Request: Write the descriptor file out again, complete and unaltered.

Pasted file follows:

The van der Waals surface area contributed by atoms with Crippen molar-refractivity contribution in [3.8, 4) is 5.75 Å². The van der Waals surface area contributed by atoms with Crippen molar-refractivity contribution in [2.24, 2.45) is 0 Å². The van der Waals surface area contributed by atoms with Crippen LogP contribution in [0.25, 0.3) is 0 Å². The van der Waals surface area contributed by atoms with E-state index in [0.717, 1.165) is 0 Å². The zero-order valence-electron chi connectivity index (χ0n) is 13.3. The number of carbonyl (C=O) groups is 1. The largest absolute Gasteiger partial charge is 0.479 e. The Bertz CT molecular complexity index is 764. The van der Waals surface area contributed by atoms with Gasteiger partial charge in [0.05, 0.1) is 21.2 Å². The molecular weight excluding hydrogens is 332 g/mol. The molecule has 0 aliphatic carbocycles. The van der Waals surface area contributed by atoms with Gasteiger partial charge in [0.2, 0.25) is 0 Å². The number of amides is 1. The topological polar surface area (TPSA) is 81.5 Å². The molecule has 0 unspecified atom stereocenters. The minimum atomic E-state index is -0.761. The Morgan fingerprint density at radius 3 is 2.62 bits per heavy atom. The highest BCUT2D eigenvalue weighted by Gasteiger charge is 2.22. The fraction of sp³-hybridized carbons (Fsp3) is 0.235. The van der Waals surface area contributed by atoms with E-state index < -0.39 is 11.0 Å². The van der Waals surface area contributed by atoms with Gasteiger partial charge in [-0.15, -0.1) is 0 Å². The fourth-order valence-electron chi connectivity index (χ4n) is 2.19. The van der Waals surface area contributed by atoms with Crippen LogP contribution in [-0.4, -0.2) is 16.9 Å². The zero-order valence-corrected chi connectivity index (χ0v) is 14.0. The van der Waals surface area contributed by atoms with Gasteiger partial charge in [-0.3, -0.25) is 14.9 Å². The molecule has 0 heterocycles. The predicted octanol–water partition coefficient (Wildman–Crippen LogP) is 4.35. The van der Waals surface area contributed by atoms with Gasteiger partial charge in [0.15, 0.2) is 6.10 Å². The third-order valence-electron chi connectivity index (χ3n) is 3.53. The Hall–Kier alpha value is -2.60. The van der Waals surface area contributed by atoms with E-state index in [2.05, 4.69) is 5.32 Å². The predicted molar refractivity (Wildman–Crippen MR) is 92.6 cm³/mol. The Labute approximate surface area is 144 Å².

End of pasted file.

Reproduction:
The van der Waals surface area contributed by atoms with Crippen molar-refractivity contribution in [3.8, 4) is 5.75 Å². The van der Waals surface area contributed by atoms with Crippen molar-refractivity contribution in [2.24, 2.45) is 0 Å². The van der Waals surface area contributed by atoms with Crippen LogP contribution in [0.25, 0.3) is 0 Å². The van der Waals surface area contributed by atoms with E-state index in [0.717, 1.165) is 0 Å². The zero-order valence-electron chi connectivity index (χ0n) is 13.3. The number of carbonyl (C=O) groups is 1. The largest absolute Gasteiger partial charge is 0.479 e. The Bertz CT molecular complexity index is 764. The van der Waals surface area contributed by atoms with Gasteiger partial charge in [0.05, 0.1) is 21.2 Å². The molecular weight excluding hydrogens is 332 g/mol. The molecule has 0 aliphatic carbocycles. The van der Waals surface area contributed by atoms with Gasteiger partial charge in [0.2, 0.25) is 0 Å². The number of amides is 1. The topological polar surface area (TPSA) is 81.5 Å². The molecule has 0 unspecified atom stereocenters. The minimum atomic E-state index is -0.761. The Morgan fingerprint density at radius 3 is 2.62 bits per heavy atom. The highest BCUT2D eigenvalue weighted by Gasteiger charge is 2.22. The fraction of sp³-hybridized carbons (Fsp3) is 0.235. The van der Waals surface area contributed by atoms with E-state index < -0.39 is 11.0 Å². The van der Waals surface area contributed by atoms with Gasteiger partial charge in [-0.15, -0.1) is 0 Å². The fourth-order valence-electron chi connectivity index (χ4n) is 2.19. The van der Waals surface area contributed by atoms with Crippen LogP contribution in [-0.4, -0.2) is 16.9 Å². The zero-order valence-corrected chi connectivity index (χ0v) is 14.0. The van der Waals surface area contributed by atoms with Gasteiger partial charge in [-0.3, -0.25) is 14.9 Å². The molecule has 0 heterocycles. The predicted octanol–water partition coefficient (Wildman–Crippen LogP) is 4.35. The van der Waals surface area contributed by atoms with Gasteiger partial charge in [0.15, 0.2) is 6.10 Å². The third-order valence-electron chi connectivity index (χ3n) is 3.53. The Hall–Kier alpha value is -2.60. The van der Waals surface area contributed by atoms with E-state index in [2.05, 4.69) is 5.32 Å². The predicted molar refractivity (Wildman–Crippen MR) is 92.6 cm³/mol. The Labute approximate surface area is 144 Å².